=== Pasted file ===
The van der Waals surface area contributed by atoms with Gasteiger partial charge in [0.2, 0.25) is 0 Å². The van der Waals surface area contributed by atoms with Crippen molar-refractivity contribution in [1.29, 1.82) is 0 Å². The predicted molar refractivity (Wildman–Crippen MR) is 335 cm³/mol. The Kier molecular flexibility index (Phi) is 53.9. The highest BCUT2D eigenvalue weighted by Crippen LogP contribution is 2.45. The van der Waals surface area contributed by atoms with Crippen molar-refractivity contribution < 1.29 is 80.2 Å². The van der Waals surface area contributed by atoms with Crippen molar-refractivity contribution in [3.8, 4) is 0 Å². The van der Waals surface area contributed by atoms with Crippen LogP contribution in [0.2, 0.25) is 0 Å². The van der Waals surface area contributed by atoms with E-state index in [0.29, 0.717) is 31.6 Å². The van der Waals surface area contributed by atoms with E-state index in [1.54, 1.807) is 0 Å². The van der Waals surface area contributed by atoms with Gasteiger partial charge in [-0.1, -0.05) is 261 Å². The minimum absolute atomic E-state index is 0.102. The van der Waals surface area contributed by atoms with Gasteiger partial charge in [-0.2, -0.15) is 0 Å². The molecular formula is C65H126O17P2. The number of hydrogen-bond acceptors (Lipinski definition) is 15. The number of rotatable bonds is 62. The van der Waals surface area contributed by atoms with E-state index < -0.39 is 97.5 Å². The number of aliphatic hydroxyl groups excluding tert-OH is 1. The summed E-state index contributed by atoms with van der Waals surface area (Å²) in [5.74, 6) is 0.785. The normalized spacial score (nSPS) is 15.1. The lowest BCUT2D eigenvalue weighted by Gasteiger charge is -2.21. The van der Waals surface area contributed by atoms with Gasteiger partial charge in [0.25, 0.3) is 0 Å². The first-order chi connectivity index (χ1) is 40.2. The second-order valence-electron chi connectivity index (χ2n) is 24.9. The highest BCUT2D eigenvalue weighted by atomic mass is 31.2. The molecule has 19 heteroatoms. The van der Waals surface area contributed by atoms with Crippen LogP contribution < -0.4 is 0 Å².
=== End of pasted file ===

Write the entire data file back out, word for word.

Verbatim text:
The van der Waals surface area contributed by atoms with Gasteiger partial charge in [0.2, 0.25) is 0 Å². The van der Waals surface area contributed by atoms with Crippen molar-refractivity contribution in [1.29, 1.82) is 0 Å². The predicted molar refractivity (Wildman–Crippen MR) is 335 cm³/mol. The Kier molecular flexibility index (Phi) is 53.9. The highest BCUT2D eigenvalue weighted by Crippen LogP contribution is 2.45. The van der Waals surface area contributed by atoms with Crippen molar-refractivity contribution < 1.29 is 80.2 Å². The van der Waals surface area contributed by atoms with Crippen molar-refractivity contribution in [3.8, 4) is 0 Å². The van der Waals surface area contributed by atoms with Crippen LogP contribution in [0.2, 0.25) is 0 Å². The van der Waals surface area contributed by atoms with E-state index in [0.29, 0.717) is 31.6 Å². The van der Waals surface area contributed by atoms with E-state index in [1.54, 1.807) is 0 Å². The van der Waals surface area contributed by atoms with Gasteiger partial charge in [-0.1, -0.05) is 261 Å². The minimum absolute atomic E-state index is 0.102. The van der Waals surface area contributed by atoms with Gasteiger partial charge in [-0.2, -0.15) is 0 Å². The molecular formula is C65H126O17P2. The number of hydrogen-bond acceptors (Lipinski definition) is 15. The number of rotatable bonds is 62. The van der Waals surface area contributed by atoms with E-state index < -0.39 is 97.5 Å². The number of aliphatic hydroxyl groups excluding tert-OH is 1. The summed E-state index contributed by atoms with van der Waals surface area (Å²) in [5.74, 6) is 0.785. The normalized spacial score (nSPS) is 15.1. The lowest BCUT2D eigenvalue weighted by Gasteiger charge is -2.21. The van der Waals surface area contributed by atoms with Gasteiger partial charge in [0.25, 0.3) is 0 Å². The first-order chi connectivity index (χ1) is 40.2. The second-order valence-electron chi connectivity index (χ2n) is 24.9. The highest BCUT2D eigenvalue weighted by atomic mass is 31.2. The molecule has 19 heteroatoms. The van der Waals surface area contributed by atoms with Crippen LogP contribution < -0.4 is 0 Å².